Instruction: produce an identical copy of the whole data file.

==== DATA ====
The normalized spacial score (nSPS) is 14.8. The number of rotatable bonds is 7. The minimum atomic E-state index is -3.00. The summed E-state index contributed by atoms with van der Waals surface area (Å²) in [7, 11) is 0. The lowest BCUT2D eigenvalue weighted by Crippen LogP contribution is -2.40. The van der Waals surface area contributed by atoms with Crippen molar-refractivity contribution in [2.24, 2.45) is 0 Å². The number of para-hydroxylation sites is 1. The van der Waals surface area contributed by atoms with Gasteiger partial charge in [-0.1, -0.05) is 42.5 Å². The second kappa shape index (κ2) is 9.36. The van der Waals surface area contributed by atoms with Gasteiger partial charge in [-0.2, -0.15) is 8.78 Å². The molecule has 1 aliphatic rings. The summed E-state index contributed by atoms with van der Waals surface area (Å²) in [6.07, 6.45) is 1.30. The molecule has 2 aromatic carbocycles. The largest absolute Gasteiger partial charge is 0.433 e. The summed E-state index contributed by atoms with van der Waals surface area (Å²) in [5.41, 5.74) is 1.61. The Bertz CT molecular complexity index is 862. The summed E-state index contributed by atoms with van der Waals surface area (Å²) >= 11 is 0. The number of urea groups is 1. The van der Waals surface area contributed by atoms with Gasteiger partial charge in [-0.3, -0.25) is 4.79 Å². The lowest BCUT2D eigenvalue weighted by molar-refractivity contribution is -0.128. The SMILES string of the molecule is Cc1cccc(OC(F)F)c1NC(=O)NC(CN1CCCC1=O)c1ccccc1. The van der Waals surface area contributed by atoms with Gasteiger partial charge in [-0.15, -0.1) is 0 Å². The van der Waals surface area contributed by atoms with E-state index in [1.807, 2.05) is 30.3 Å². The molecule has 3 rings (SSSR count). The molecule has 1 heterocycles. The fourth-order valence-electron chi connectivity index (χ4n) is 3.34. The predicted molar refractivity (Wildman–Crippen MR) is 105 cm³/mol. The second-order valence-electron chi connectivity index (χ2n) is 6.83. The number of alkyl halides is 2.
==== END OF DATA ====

The normalized spacial score (nSPS) is 14.8. The number of rotatable bonds is 7. The minimum atomic E-state index is -3.00. The summed E-state index contributed by atoms with van der Waals surface area (Å²) in [7, 11) is 0. The lowest BCUT2D eigenvalue weighted by Crippen LogP contribution is -2.40. The van der Waals surface area contributed by atoms with Crippen molar-refractivity contribution in [2.24, 2.45) is 0 Å². The number of para-hydroxylation sites is 1. The van der Waals surface area contributed by atoms with Gasteiger partial charge in [-0.1, -0.05) is 42.5 Å². The second kappa shape index (κ2) is 9.36. The van der Waals surface area contributed by atoms with Gasteiger partial charge in [-0.2, -0.15) is 8.78 Å². The molecule has 1 aliphatic rings. The summed E-state index contributed by atoms with van der Waals surface area (Å²) in [6.07, 6.45) is 1.30. The molecule has 2 aromatic carbocycles. The largest absolute Gasteiger partial charge is 0.433 e. The summed E-state index contributed by atoms with van der Waals surface area (Å²) in [5.41, 5.74) is 1.61. The Bertz CT molecular complexity index is 862. The summed E-state index contributed by atoms with van der Waals surface area (Å²) >= 11 is 0. The number of urea groups is 1. The van der Waals surface area contributed by atoms with Gasteiger partial charge in [-0.3, -0.25) is 4.79 Å². The lowest BCUT2D eigenvalue weighted by molar-refractivity contribution is -0.128. The SMILES string of the molecule is Cc1cccc(OC(F)F)c1NC(=O)NC(CN1CCCC1=O)c1ccccc1. The van der Waals surface area contributed by atoms with Gasteiger partial charge in [-0.15, -0.1) is 0 Å². The van der Waals surface area contributed by atoms with E-state index in [1.807, 2.05) is 30.3 Å². The molecule has 3 rings (SSSR count). The molecule has 1 heterocycles. The fourth-order valence-electron chi connectivity index (χ4n) is 3.34. The predicted molar refractivity (Wildman–Crippen MR) is 105 cm³/mol. The second-order valence-electron chi connectivity index (χ2n) is 6.83. The number of alkyl halides is 2.